1. Health
You can opt-out at any time. Please refer to our privacy policy for contact information.

Diarrhea

Adapted from the National Digestive Diseases Information Clearinghouse (NDDIC)

By

Updated May 29, 2014

Female executive running to the toilet
Peter Cade/The Image Bank/Getty Images
Diarrhea is loose, watery stools occurring more than three times in one day. It usually goes away on its own without any special treatment. However, prolonged diarrhea can be a sign of other problems. Victims of diarrhea may pass more than a quart of stool a day.

Diarrhea can cause dehydration, a lack of fluid in the body. Dehydration is particularly dangerous in children and the elderly.

People of all ages can get diarrhea. The average adult has a bout of diarrhea about four times a year.

Causes of Diarrhea

  • Bacterial infections. Several types of bacteria, consumed through contaminated food or water, can cause diarrhea. Common culprits include Campylobacter, Salmonella, Shigella, and Escherichia coli.

  • Viral infections. Many viruses cause diarrhea, including rotavirus, Norwalk virus, cytomegalovirus, herpes simplex virus, and viral hepatitis.

  • Food intolerance. Some people are unable to digest some component of food, such as lactose, the sugar found in milk.

  • Parasites. Parasites can enter the body through food or water and settle in the digestive system. Parasites that cause diarrhea include Giardia lamblia, Entamoeba histolytica, and Cryptosporidium.

  • Reaction to medicines, such as antibiotics, blood pressure medications, and antacids containing magnesium.

  • Intestinal diseases, like inflammatory bowel disease or celiac disease, and commonly leads to longer bouts of diarrhea.

  • Functional bowel disorders, such as irritable bowel syndrome, in which the intestines do not work normally.
In many cases, the cause of diarrhea cannot be found. As long as diarrhea goes away on its own, an extensive search for the cause is not usually necessary.

Associated Symptoms

Diarrhea may be accompanied by cramping abdominal pain, bloating, or nausea. The victim may also have a fever or bloody stools.

Diarrhea in Children

Infection with the rotavirus is the most common cause of acute childhood diarrhea. Rotavirus diarrhea usually resolves in 3 to 9 days.

Medications to treat diarrhea in adults can be dangerous to children and should be given only under a doctor's guidance.

Diarrhea can be dangerous in newborns and infants. In small children, severe diarrhea lasting just a day or two can lead to dehydration. Because a child can die from dehydration within a few days, the main treatment for diarrhea in children is rehydration.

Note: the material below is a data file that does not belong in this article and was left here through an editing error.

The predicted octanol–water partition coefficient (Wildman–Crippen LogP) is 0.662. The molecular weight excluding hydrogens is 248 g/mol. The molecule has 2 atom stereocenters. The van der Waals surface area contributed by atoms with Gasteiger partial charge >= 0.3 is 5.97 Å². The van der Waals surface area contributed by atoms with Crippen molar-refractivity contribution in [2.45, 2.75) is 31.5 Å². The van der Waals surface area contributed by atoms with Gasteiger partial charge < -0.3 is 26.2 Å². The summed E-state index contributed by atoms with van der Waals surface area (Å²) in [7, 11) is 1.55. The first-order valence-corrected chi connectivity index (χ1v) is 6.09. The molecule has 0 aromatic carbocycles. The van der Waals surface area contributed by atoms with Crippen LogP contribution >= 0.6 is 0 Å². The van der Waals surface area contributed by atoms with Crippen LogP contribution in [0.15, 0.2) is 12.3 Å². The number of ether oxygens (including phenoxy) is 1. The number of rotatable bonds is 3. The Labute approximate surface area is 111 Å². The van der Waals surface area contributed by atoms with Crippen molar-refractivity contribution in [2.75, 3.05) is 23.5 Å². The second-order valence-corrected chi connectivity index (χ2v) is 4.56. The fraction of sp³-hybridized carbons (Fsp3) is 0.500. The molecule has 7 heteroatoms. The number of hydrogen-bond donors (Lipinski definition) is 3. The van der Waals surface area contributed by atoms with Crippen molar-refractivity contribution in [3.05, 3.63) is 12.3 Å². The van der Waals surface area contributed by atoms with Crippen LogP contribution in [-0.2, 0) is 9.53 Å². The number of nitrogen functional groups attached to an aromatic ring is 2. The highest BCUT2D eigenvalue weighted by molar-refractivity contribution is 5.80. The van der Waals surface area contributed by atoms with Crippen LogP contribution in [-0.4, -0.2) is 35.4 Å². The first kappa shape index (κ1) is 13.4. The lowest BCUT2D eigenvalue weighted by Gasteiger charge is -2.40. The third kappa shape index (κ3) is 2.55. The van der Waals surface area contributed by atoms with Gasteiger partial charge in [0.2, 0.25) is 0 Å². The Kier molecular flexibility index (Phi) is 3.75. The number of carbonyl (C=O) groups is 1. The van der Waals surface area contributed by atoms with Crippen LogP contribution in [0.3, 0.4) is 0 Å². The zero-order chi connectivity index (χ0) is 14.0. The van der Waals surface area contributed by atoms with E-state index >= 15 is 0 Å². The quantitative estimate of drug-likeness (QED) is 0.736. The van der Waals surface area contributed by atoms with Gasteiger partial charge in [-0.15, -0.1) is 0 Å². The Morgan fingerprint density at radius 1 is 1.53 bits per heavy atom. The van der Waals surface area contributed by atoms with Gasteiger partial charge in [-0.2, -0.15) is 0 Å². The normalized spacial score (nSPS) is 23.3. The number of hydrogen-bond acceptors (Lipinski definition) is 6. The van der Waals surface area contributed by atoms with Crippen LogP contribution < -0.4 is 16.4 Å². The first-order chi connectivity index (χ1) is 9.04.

Seeking Treatment for Diarrhea

You should see the doctor if any of the following occurs:
  • You have diarrhea for more than 3 days.
  • You have severe pain in the abdomen or rectum.
  • You have a fever of 102 degrees Fahrenheit or higher.
  • You see blood in your stool or have black, tarry stools.
  • You have signs of dehydration.
If your child has diarrhea, do not hesitate to call the doctor for advice. Diarrhea can be dangerous in children if too much fluid is lost and not replaced quickly.

Diarrhea Treatment

In most cases, replacing lost fluid to prevent dehydration is the only treatment necessary. Medicines that stop diarrhea may be helpful in some cases, but they are not recommended for people whose diarrhea is caused by a bacterial infection or parasite — stopping the diarrhea traps the organism in the intestines, prolonging the problem. Instead, doctors may prescribe antibiotics. Viral causes may be treated with medication or left to run their course, depending on the severity and type of the virus.

Diarrhea and Food

Until diarrhea subsides, try to avoid milk products and foods that are greasy, high-fiber, or very sweet. These foods tend to aggravate diarrhea.

As you improve, you can add soft, bland foods to your diet, including bananas, plain rice, boiled potatoes, toast, crackers, cooked carrots, and baked chicken without the skin or fat. For children, the pediatrician may recommend what is called the BRAT diet: bananas, rice, applesauce, and toast.

Victims of diarrheal illness should not prepare food or pour beverages for others.

Preventing Traveler's Diarrhea

Traveler's diarrhea happens when you consume food or water contaminated with bacteria, viruses, or parasites. It is common in developing countries. Take the following precautions to prevent traveler's diarrhea:
  • Do not drink any tap water, not even when brushing your teeth.

  • Do not drink unpasteurized milk or dairy products.

  • Do not use ice made from tap water.

  • Avoid all raw fruits and vegetables (including lettuce and fruit salad) unless they can be peeled and you peel them yourself.

  • Do not eat raw or rare meat and fish.

  • Do not eat meat or shellfish that is not hot when served to you.

  • Do not eat food from street vendors.
You can safely drink bottled water (if you are the one to break the seal), carbonated soft drinks, and hot drinks like coffee or tea.

Depending on where you are going and how long you are staying, your doctor may recommend that you take antibiotics before leaving to protect you from possible infection.

Related Video
How to Do the Heimlich Maneuver
  1. About.com
  2. Health
  3. First Aid
  4. Vomiting & Diarrhea
  5. Diarrhea Symptoms, Causes and Treatment

©2014 About.com. All rights reserved.

We comply with the HONcode standard
for trustworthy health
information: verify here.